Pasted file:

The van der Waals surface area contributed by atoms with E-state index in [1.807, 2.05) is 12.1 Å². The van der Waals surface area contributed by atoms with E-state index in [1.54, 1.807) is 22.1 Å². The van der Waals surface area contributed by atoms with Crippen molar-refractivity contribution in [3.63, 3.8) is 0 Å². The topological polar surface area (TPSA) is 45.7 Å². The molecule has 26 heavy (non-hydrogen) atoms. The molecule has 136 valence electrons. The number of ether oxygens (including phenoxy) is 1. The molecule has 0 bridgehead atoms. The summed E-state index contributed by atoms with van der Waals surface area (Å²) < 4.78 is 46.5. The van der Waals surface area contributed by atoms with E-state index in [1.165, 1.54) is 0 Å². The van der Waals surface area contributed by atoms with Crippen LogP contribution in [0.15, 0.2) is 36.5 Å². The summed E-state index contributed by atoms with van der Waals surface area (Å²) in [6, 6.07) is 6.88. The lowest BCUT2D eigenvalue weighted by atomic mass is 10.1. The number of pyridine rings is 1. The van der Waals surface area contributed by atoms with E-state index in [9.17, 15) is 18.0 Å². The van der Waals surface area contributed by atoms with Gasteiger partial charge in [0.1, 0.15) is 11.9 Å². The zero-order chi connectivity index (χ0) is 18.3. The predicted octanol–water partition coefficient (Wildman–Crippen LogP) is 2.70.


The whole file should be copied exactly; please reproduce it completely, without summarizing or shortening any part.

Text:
The van der Waals surface area contributed by atoms with E-state index in [1.807, 2.05) is 12.1 Å². The van der Waals surface area contributed by atoms with E-state index in [1.54, 1.807) is 22.1 Å². The van der Waals surface area contributed by atoms with Crippen molar-refractivity contribution in [3.63, 3.8) is 0 Å². The topological polar surface area (TPSA) is 45.7 Å². The molecule has 26 heavy (non-hydrogen) atoms. The molecule has 136 valence electrons. The number of ether oxygens (including phenoxy) is 1. The molecule has 0 bridgehead atoms. The summed E-state index contributed by atoms with van der Waals surface area (Å²) < 4.78 is 46.5. The van der Waals surface area contributed by atoms with E-state index in [1.165, 1.54) is 0 Å². The van der Waals surface area contributed by atoms with Crippen LogP contribution in [0.15, 0.2) is 36.5 Å². The summed E-state index contributed by atoms with van der Waals surface area (Å²) in [6, 6.07) is 6.88. The lowest BCUT2D eigenvalue weighted by atomic mass is 10.1. The number of pyridine rings is 1. The van der Waals surface area contributed by atoms with E-state index in [9.17, 15) is 18.0 Å². The van der Waals surface area contributed by atoms with Gasteiger partial charge in [0.1, 0.15) is 11.9 Å². The zero-order chi connectivity index (χ0) is 18.3. The predicted octanol–water partition coefficient (Wildman–Crippen LogP) is 2.70.